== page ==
Synagogue in Prague Housing Holocaust Memorial Tablets Will Remain Closed for Another Year

Holocaust survivors wishing to inspect memorial tablets to 77,000 Nazi victims from Bohemia and Moravia at the ancient Pinkas Synagogue of Prague will have to wait at least another year before repairs permit it to be reopened, says the newsletter of the International Council of Jews from Czechoslovakia.

The synagogue, which dates back to 1352, has been closed for repairs since 1971 and the authorities have not yet repaired the damage said to be caused by dampness from the nearby Vltava River.

The Council says visitors “are left with the impression that the prolonged closure of the synagogue is motivated by the policy of a government wishing to eradicate the Holocaust from public consciousness … and to pretend that the principal victims of Nazi persecution were members of the Communist Party.”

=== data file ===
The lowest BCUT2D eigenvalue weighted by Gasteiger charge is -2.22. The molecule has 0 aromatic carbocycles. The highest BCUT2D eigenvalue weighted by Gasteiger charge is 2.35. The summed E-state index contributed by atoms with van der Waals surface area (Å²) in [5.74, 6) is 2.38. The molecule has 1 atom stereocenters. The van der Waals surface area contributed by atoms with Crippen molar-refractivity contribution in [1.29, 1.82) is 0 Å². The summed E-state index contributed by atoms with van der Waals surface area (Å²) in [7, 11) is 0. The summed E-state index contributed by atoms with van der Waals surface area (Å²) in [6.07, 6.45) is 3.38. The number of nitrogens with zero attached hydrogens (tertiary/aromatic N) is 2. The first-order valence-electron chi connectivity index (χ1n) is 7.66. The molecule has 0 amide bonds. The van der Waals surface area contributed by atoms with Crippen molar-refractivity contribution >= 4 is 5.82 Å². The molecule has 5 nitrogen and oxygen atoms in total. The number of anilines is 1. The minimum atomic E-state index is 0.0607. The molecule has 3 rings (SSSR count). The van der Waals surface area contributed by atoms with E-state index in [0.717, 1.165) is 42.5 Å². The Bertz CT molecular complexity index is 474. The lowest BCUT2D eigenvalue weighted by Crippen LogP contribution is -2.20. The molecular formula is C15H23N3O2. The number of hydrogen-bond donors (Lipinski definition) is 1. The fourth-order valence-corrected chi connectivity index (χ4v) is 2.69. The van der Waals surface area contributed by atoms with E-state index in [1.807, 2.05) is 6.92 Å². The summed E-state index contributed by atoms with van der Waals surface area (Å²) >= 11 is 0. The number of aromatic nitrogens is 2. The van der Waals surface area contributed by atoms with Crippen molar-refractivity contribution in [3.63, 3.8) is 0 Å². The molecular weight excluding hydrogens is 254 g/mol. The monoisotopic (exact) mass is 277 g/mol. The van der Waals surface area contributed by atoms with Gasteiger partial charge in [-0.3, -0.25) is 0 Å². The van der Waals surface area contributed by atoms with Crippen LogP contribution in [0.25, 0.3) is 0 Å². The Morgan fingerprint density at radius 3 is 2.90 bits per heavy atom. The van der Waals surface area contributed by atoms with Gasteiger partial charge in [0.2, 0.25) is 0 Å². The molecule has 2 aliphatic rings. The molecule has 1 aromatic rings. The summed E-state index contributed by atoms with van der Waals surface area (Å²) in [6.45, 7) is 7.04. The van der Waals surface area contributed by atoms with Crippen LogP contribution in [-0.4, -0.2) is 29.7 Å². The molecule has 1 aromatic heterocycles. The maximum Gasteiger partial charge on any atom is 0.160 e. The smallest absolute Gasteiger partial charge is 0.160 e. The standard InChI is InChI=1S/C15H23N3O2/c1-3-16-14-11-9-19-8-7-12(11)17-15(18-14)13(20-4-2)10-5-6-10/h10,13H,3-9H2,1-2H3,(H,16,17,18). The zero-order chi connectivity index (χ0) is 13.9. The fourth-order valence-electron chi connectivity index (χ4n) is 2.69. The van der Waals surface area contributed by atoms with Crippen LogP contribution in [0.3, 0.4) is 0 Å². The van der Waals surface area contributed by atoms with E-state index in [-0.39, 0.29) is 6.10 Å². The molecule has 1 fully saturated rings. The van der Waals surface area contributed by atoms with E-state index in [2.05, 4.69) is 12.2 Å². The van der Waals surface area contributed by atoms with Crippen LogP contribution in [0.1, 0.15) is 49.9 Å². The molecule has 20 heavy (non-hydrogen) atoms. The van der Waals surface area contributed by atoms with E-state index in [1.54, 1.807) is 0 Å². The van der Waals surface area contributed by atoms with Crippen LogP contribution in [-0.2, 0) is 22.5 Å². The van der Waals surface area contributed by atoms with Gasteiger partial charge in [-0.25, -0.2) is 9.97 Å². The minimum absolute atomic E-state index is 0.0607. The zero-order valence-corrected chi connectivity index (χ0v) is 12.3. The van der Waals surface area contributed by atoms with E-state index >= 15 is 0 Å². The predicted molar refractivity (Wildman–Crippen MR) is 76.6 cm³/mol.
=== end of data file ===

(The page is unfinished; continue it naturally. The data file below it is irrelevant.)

The Council also reports the death of a “notorious Jew-baiter,” Jiri Bohatka, also known as Jiri Ales, a member of the Czech secret police specializing in keeping alive the anti-Zionist campaign in leading Czech and Slovak newspapers.

Bohatka-Ales was for more than a decade a regular contributor to Tribuna, ideological organ of the Czech Communist Party. According to the Council, he encouraged allegations that Zionists in the Terezin concentration camp had been close collaborators with the Nazis to the detriment of Czech-Jewish nationals and had actively helped the latters’ deportation.

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